Big meteorite chunk found in Russia's Ural Mountains

Feb 27, 2013 by Nancy Atkinson, Universe Today
Lecturer at Ural Federal University’s Institute of Physics and Technology Viktor Grokhovsky with meteorite fragment found during an expedition in the Chelyabinsk region on February 25, 2013. Credit: RIA Novosti/Pavel Lysizin

Scientists and meteorites hunters have been on a quest to find bits of rock from the asteroid exploded over the city of Chelyabinsk in Russia on February 15. More than 100 fragments have been found so far that appear to be from the space rock, and now scientists from Russia's Urals Federal University have discovered the biggest chunk so far, a meteorite fragment weighing more than one kilogram (2.2 lbs).

A hole in Chebarkul Lake made by meteorite debris. Credit: Chebarkul town head Andrey Orlov

The asteroid has been estimated to be about 15 meters (50 feet) in diameter when it struck Earth's atmosphere, traveling several times the speed of sound, and exploded into a , sending an shockwave to the city below, which broke windows and caused other damage to buildings, injuring about 1,500 people.

Fragments of the have been found along a 50 kilometer (30 mile) trail under the meteorite's . Small meteorites have also been found in an eight-meter (25 feet) wide crater in the region's Lake Chebarkul, scientists said earlier this week. Viktor Grokhovsky from the Urals University believes there are more to be found, including a possible biggest chunk that he says may lie at the bottom of Lake Chebarkul. It could be up to 60cm in diameter, he estimated.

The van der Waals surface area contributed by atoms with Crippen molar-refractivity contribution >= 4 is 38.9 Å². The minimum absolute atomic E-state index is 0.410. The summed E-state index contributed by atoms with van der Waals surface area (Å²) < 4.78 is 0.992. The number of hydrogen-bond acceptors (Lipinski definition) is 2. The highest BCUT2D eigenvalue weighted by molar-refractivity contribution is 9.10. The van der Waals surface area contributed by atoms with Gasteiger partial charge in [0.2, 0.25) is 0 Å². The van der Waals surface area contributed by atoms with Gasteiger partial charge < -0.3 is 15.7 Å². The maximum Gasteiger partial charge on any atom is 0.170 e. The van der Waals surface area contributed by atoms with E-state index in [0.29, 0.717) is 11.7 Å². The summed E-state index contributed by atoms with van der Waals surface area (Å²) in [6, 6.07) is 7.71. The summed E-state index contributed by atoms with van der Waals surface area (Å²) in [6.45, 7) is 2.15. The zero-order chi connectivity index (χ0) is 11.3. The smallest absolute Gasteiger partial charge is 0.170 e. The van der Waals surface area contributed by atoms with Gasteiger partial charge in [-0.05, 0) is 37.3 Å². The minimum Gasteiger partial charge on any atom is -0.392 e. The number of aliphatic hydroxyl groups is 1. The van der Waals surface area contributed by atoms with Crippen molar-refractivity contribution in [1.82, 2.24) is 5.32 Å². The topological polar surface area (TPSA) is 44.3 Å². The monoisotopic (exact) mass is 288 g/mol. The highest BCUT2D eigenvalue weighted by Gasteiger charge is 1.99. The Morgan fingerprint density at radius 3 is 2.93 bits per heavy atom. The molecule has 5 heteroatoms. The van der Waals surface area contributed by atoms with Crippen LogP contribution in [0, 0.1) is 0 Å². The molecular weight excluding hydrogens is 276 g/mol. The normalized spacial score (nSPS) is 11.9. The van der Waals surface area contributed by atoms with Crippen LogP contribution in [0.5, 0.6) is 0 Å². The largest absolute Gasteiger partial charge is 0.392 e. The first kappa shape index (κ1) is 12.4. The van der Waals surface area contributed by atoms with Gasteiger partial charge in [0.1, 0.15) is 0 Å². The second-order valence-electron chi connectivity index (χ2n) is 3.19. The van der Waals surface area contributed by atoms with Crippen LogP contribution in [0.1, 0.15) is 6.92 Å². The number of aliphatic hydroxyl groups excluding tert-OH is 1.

This video from NASA explains more:

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Credit: RT.com

Please note that while many pieces have been found, and if you are looking to buy a chunk of this famous meteorite, you need to approach this with a lot of . There have been some reports of people trying to sell pieces that they claim to be from the Ural/Russian meteorite, but they likely are not. Be careful and do your research on the seller before you buy.

Explore further: Suddenly, the sun is eerily quiet: Where did the sunspots go?

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baudrunner
not rated yet Feb 27, 2013
Okay, I'll rerun my post from the other article on the home page.
The biggest single piece if many recovered from the Jilin meteorite strike of March 8th, 1976 weighs in at 1775 kg. If this Russian meteorite is larger, then it should be represented by a larger chunk than that. It remains to be seen. Curious how these events seem to occur more in that region of that hemisphere of the Earth.